President Barack Obama won 2008 presidential election, in United States, on the promise of hope and change. He vowed to change the way business is done in broken Washington. He pledged to bring troops home, raise and stabilize the middle, and fight special interest. He inherited two wars, great recession, Al-Qaeda networks threatening U.S. security, piling up debt and deficits and gap between rich and poor widening continuously and consistently. World leader in automotive industry, since the invention of automobiles, was losing it’s leadership, in that industry, too. Over all trade deficit, specially, with countries like China was growing. One time leader in healthcare and education, was being ranked at the bottom of developed countries, in both, education and healthcare. Manufacturing jobs were being routinely exported to other countries. U.S. investment in research and development was dropping. U.S. share in new and high value inventions and patents was declining. Nation was seriously demoralized by worst performance, in U.S. history, from Bush administration.
Most critics, pundits, and economic and financial experts were predicting a double dip recession or even a depression. Some were even saying that unemployment will ultimately hit 20% and U.S. may be on the verge of civil war or civil disobedience movement. Pessimism about future was common and many were openly saying that the days of U.S. greatness and leadership were over.
This is where Barack Obama picked it up. His message was powerful and appealing, specially to young college students. He made a hard blow on their pessimism and declared that United States of America is and will always be the greatest country in the world. He said that we have the smartest and most intelligent, and most creative and innovative citizens. Our unique spirit of entrepreneurship is still alive. We can still rise from this moment and build back the broken system and economy. He also said that the new, competitive system can only be built on a strong middle class, as it was before, and by caring for poor and unfortunate. He promised drastic reforms in healthcare and education and rebuilt our trust in research and development, and entrepreneurship.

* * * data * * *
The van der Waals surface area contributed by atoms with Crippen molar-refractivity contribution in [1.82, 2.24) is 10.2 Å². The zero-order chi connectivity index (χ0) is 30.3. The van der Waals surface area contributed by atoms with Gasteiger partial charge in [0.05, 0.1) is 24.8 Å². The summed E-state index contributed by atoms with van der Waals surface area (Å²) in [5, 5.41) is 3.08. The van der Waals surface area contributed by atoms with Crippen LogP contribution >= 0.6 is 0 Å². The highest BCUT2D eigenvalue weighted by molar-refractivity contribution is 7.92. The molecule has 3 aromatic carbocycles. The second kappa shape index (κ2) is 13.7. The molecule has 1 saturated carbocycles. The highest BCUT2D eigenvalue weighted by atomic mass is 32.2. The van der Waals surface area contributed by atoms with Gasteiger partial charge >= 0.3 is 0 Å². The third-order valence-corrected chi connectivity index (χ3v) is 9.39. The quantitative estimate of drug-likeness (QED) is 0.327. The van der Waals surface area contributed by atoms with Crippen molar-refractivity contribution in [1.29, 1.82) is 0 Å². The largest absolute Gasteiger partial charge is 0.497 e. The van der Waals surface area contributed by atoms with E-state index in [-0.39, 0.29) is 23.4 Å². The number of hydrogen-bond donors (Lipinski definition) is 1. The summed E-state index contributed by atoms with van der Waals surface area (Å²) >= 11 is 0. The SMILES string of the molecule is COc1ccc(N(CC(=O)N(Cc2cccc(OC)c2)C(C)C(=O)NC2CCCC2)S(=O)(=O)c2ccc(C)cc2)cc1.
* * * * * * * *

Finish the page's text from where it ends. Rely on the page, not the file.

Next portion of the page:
His message re-invigorated millions of young and old, rich and poor, sick and healthy, black and white, religious and non-religious, across the country. His message was loud and clear. We must cut the influence of special interest in Washington and go back the days in which everyone gets a fair shot and equal opportunities. Whether it is business, jobs, education, healthcare or taxes, everyone should and must have an equal access and share.
Economy being obviously rated as the number one concern for Americans, he had to take on economy first. Although, his approach was very different from his counterparts. After all, that is why he was elected. His way of doing business, in this regard, has been, economy is not just cut deficit, cut taxes and small government. Although, these are very important components of any good and workable economy re-building plan, there are other seriously broken aspects of economy that need to be fixed, right away.